Among buyers using existing accounting software, 25 percent are on QuickBooks by Intuit — either on its own, or in combination with other tools.
SMB Buyers Want Greater Functionality and Efficiency
About 41 percent of SMB buyers are seeking greater functionality in a new accounting system, making this the most-cited reason. Many say their current systems “couldn’t handle” the scope of their accounting work, and that they needed to be able to generate reports more easily.
Seventeen percent of buyers also cite the need to automate processes. This makes sense, given that one in six are still using manual methods of some type.
One buyer, for instance, complained that their current system was a “huge mess” because of how many invoices the company was receiving from various locations that had to be processed manually.
Meanwhile, 32 percent of buyers say they need to improve efficiency and accuracy, 17 percent expressed a desire to update or modernize their technology and 11 percent reported that their current system was too cumbersome or slow.
Core Accounting Is the Most-Requested Application
Core accounting (i.e. basic bookkeeping, A/P, A/R, fixed assets and bank rec) is the most commonly requested application among the buyers, with 67 percent seeking this functionality.
Other top-requested applications are financial reporting, at 48 percent, and billing and invoicing, 44 percent.
Over Half of Buyers Want an Integrated Suite
Accounting software encompasses many different types of applications, from fund accounting to billing and invoicing. Some vendors offer a set of applications together, called an integrated suite, while others offer them as standalone, or best-of-breed, applications.
The vast majority of software buyers in our sample (64 percent) were interested in purchasing an integrated suite of two or more applications, such as core accounting, financial reporting and billing and invoicing. Only 36 percent of buyers were looking for a best-of-breed application. Less than 1 percent of buyers had no preference either way.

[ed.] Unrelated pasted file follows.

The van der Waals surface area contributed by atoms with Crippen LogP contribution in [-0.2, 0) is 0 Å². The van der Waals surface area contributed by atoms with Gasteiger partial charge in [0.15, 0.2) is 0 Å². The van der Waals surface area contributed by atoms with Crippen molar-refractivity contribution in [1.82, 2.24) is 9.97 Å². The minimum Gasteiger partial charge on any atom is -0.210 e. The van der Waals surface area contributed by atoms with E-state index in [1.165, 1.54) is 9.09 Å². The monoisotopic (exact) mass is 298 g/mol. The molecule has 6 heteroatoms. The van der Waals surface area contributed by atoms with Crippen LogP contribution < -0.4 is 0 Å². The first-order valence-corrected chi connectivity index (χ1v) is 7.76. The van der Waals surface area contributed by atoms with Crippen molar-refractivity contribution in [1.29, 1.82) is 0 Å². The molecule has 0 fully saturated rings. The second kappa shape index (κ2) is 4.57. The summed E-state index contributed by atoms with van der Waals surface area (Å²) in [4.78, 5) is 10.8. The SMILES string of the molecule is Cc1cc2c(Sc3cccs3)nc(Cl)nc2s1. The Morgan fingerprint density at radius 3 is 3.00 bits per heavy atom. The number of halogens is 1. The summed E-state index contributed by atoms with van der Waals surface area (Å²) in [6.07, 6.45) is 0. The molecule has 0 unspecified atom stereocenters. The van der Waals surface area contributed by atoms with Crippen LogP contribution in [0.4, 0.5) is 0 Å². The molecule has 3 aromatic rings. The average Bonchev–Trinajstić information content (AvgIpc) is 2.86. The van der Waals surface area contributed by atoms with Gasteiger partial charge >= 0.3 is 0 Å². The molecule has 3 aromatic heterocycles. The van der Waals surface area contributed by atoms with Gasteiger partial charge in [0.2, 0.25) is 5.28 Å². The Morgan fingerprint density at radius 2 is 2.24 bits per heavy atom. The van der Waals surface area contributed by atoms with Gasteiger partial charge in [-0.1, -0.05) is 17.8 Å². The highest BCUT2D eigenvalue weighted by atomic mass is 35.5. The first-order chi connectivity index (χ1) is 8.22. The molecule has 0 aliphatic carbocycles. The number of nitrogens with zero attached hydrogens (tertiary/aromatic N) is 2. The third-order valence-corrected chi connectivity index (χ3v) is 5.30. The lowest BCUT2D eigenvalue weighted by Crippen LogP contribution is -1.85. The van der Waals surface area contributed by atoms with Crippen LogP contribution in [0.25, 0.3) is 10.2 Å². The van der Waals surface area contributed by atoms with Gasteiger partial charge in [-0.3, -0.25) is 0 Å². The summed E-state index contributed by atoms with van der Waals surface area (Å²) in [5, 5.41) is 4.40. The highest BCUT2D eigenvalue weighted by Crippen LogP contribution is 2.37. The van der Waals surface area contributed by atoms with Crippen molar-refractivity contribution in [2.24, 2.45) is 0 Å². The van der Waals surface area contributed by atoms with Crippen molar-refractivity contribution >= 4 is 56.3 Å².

Web Deployment Preference Less Common Than Average
Most buyers, 76 percent, have no deployment preference.
Of those with a preference, they are almost evenly split: 52 percent prefer cloud deployment, while 48 percent requested on-premise.
Accounting’s 52:48 spread is much different than in other software industries, where cloud-based software is often favored by most buyers.
Among SMB buyers in 11 other markets, 77 percent prefer cloud deployment — 32 percent higher than accounting software buyers.
While there are more Web-based accounting systems available today, buyers may also be reluctant to make the switch.
Accounting software is generally harder to migrate than say, a customer relationship management (CRM) system, where customer data can often be easily downloaded and exported directly into the new software.
In the end, however, a company’s decision to adopt Web-based software will be dictated by vendors.
“I don’t think business owners will have a choice in the next five to seven years,” one analyst tells researchers. “We’re going to move to the cloud whether we like it or not.”
This article was published on CPA Trendlines, the world’s only research and advisory service focused solely on the tax, accounting and finance professions.